On one occasion the Second Platoon of C Company had taken up positions to fire a barrage over the heads of our Infantry so that they could advance. The time had almost arrived for the firing to start when Harry O'Beirne rushed up breathless with a message to get to the platoon to stop the barrage, as the latest information received was to the effect that the enemy was falling back and the firing would have been right into our own infantry making the follow-up.

Later we got the story when O'Beirne had enough breath to talk. It seems that he had been coming up with the ration cart when a colonel asked him what outfit he was going to. When it was learned that he was a 305th Machine Gun man the colonel said that he would guard the ration cart and for Harry to get up as fast as he could to stop the barrage. Harry went back and got the chow wagon-all in the day's work.

There is another incident that might be called the story of the disappearing logs. Wanner and I had dug a funk hole and as there was a pile of nicely quartered logs the Germans had left behind, we decided to use them to cover the hole as protection against our old enemy-shrapnel. We carried logs from the pile to the hole, but we did not seem to be getting anywhere. Wanner wanted to know where I was putting the logs and I asked him where he was putting those he carried over. Then we found out. Corporal Kelly and Frank Doyle, two good, smart Irishmen, had taken those logs and erected breastworks around the end of the hole we had dug and then to cap the climax, placed the machine gun on its tripod in the hole with it nose sticking over the top. There was the hole we were going to sleep in turned into a fine machine-gun emplacement. We had a few choice remarks to make about it, as can be imagined, but there was a war going on and we had orders to fire a half-hour's barrage. Doyle hopped onto the saddle and started letting her ride, while Wanner slammed in the clips of ammunition as fast as the gun would take them and I kept an eagle eye out for stoppages. We had just one which was caused by a missing round, but after signaling Frank to re-cock the gun, away we went.

It is hard to say how we found time to do it but somehow we could see our rivals, Mike Lambert and Jimmy McManus, a short distance away, getting a few "put-put-puts" and a stoppage. They worked like Trojans to keep their old blunderbus going, but it was surely cutting up that day. We were watching to see Frank Doyle get tumbled off the seat any moment, but there he sat and I doubt if there was ever a cooler gunner. Wanner stopped to put on his mask, as the gas in the hole became too much for him. When we stopped firing, Frank said to take a look at the nice job we did and there ahead, caused by our bullets clipping off branches, was a fine, long tunnel bored through the woods. That left us sitting at the head of it and anyone could have fired along that opening and bumped us off with ease. The interesting part of it all was that upon close examination it was disclosed that the logs Kelly and Doyle had piled up in front were full of lead and we no doubt would have been push-ing up daisies had they not been there.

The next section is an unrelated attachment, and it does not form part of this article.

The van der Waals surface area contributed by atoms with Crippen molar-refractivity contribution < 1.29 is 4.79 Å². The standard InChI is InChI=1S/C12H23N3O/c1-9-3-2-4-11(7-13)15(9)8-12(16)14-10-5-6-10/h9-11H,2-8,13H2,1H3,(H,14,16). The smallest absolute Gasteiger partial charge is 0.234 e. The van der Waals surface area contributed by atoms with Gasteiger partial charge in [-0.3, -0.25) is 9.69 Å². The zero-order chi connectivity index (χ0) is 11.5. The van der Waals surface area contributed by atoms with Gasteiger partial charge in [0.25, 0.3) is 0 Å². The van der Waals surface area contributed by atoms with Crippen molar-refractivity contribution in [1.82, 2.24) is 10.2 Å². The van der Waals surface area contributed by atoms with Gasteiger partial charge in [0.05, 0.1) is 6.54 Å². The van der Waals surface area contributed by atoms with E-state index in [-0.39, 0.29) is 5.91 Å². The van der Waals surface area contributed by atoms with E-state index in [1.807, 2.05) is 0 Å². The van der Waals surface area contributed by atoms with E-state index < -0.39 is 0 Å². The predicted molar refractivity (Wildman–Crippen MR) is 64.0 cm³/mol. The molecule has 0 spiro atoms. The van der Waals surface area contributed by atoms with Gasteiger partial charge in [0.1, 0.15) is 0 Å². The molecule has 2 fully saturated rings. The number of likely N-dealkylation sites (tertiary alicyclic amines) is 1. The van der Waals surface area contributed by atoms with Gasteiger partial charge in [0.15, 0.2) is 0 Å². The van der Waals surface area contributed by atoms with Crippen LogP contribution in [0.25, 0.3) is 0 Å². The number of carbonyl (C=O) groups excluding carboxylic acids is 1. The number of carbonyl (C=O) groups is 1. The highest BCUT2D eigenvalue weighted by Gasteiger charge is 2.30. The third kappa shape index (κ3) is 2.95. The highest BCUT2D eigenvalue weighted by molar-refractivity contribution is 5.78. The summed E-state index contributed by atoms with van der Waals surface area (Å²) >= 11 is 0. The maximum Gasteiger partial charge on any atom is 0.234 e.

Over where some of the A Company men were with Floyd Smith, as we have mentioned, Kennedy and McAuliffe were killed. Smith wrote:

"Wednesday, October 2nd: We bury the boys along the road, also several of the infantry. We move to the left and dig in. Everyone nervous.

"Thursday, October 3rd: The Boche are making a hard stand. Stockton wounded; also the Chaplain. Sergeant Goerse killed. Our own artillery fire got them.

"Friday, October 4th: We are still in support and can't go ahead. Get some shelling.

"Saturday, October 5th: [evidently referring to the infantry] The battalion is lost and we take positions next to them. Steep hill. Boche on other side and we throw things back and forth all day. Everyone stays close to a hole.

"Sunday, October 6th: Still on the hill. Marine major orders at-tack and infantry loses 265 men in a few minutes. Bad day. My platoon lucky. Hear Achilles loses several.

"Monday, October 7th: Lieut. Lewis brings up some guns. Sent back one team gassed. Have a brush with the Boche. Mail from home. Hear we will be relieved.

"Thursday, October 10th: We follow the Boche. They pepper us with trench mortars. Very exciting and several infantry hurt. We surely dig.

"Friday, October 11th: Boche has beat it again. We follow through the woods. Get lost and run onto a mine. Very lucky. Several of the infantry hurt."